Democracy Works Foundation-Eswatini (DWF-eSwatini), hosted a two-day Peer to Peer Learning Exchange in collaboration with the Electoral Commissions Forum of SADC Countries (ECF–SADC).
The exchange themed “Managing Elections in Contemporary Times: Challenges and Opportunities” focused on the following areas; sharing lessons on managing elections under the covid pandemic, enhancing socially inclusive electoral processes, specifically women, youth, and People Living with Disabilities (PWDs), sharing lessons on managing electoral processes in the wake of increasing independent candidates’ participation and institutionalising a culture of learning from the past, in managing future elections.
The event involved the Elections and Boundaries Commission (EBC), which was the host elections and management body (EMB), and selected EMBs from Southern Africa; the National Electoral Commission of Angola, (CNE), the Botswana Independent Electoral Commission (IEC), the Malawi Electoral Commission (MEC), the South African Independent Electoral Commission (IEC)., and the Zimbabwe Electoral Commission (ZEC) in their capacity as the Vice-Chair of the ECF-SADC. Other attendees included representatives from the Ministry of Justice and Constitutional Affairs, the Human Rights, and Integrity Commission as well as senior experts of DWF’s Inclusive Policy Development and Dialogue Programme (IPDD&P) on Electoral Reforms.
The event was conceptualized to offer the EMBs an opportunity to reflect on the dynamic contexts in which they execute their mandates. This was important, particularly after the advent of health emergencies, the rise of independent candidates in countries with political parties, and the lessons Eswatini has for countries in the region. In addition, it was important to discuss how elections and electoral processes can better accommodate women, youth, and people with disabilities. The event was consequently meant to create a space for sharing ideas, experiences, and lessons for the various EMBs.
This learning exchange was graced by the Minister of Justice and Constitutional Affairs, the Honourable Pholile Dlamini-Shakantu, who is a former Commissioner of the EBC as well as the Ambassador of the United States to the Kingdom of Eswatini, Her Excellency Jeane Maloney. Dr. Augustine Magolowondo, DWF’s Chief of Party, in his welcome remarks, described the theme of the event as timely, given the changing context in which EMBs operate. He then went on to provide insights on the work of DWF in Eswatini, particularly the work on electoral reforms. Dr. Augustine also stated that DWF aspires for a long-term relationship with its partners in Eswatini and beyond. “A partnership that promotes electoral reform and social inclusion on matters of electoral reform”.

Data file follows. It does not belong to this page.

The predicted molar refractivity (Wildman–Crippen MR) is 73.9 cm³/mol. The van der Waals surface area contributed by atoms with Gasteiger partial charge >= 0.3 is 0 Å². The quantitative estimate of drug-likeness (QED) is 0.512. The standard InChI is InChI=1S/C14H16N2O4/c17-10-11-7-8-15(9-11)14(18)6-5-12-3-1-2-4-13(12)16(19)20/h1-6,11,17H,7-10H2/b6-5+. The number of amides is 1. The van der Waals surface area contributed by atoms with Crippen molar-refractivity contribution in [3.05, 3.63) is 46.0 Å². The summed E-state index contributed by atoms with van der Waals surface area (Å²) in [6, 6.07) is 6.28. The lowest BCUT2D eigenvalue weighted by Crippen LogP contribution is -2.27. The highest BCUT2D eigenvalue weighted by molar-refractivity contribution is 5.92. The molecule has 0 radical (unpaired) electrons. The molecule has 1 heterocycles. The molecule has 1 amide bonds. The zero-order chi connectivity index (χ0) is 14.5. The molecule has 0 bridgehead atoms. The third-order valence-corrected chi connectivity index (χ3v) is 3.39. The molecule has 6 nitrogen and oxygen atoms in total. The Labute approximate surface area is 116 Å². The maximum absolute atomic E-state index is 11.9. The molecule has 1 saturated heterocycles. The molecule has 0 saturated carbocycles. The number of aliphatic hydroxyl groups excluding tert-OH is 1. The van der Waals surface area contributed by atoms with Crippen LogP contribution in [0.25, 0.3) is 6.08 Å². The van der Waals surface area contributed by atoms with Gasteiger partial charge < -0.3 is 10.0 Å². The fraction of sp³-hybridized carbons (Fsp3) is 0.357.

Commissioner Qhubani Moyo, the Deputy Chairperson of ECF-SADC echoed Dr Magolowondo’s sentiments, in his remarks, describing the meeting as timely, taking into consideration the uncertain times EMBs are working under. He expressed hope that the meeting would allow for sharing of ideas so that democracy is not compromised by the events that threaten the holding of elections. He congratulated DWF for being able to bring to one table important voices in the elections value chain.
Her Excellency Jeane Maloney applauded the participants for making it to the meeting. “It is always important for the EBC and other EMBs to promote dialogue on issues of elections and electoral management”. She said the learning exchange was to improve the political participation of the target groups; women, youth, and persons with disabilities. She too reiterated that inclusiveness was an important concept, speaking to the heart of dignity, which is a human right guaranteed by the Universal Declaration of Human Rights – leading to an equal society and that the learning exchange must speak to how the space for meaningful political participation of the marginalized groups can be opened. Finally, she expressed hope that the relationships built through, the learning exchange, would be meaningful and lasting.
The Honorable Minister of Justice, Ms. Pholile Dlamini-Shakantu said this meeting provided the EBC with an opportunity to share their story with the region. She said individual merit, as a basis for election or appointment, has been around in Eswatini for a very long time, even though it has been regarded by many detractors as undemocratic. To this, she said the country was partly to blame because it has not shared its story. She acknowledged that even in the kingdom, achieving inclusiveness in elections was a challenge.
The subsequent sessions focused on unpacking the challenges in election management such as the challenges posed by the Covid-19 pandemic and recommendations on making elections more inclusive and the rising phenomenon of independent candidates, as opposed to political party aligned representatives, seen in some SADC countries. In this regard, Eswatini explained its approach to individual or independent candidates under the Tinkhundla System of Governance.
The exchange provided value for all participants, attending physically or virtually. The meeting was very participatory and ended on a high note with the EMBs in attendance attesting to having benefitted immensely from the engagements. This learning exchange was made possible with the support of the American People through the United States Agency for International Development (USAID).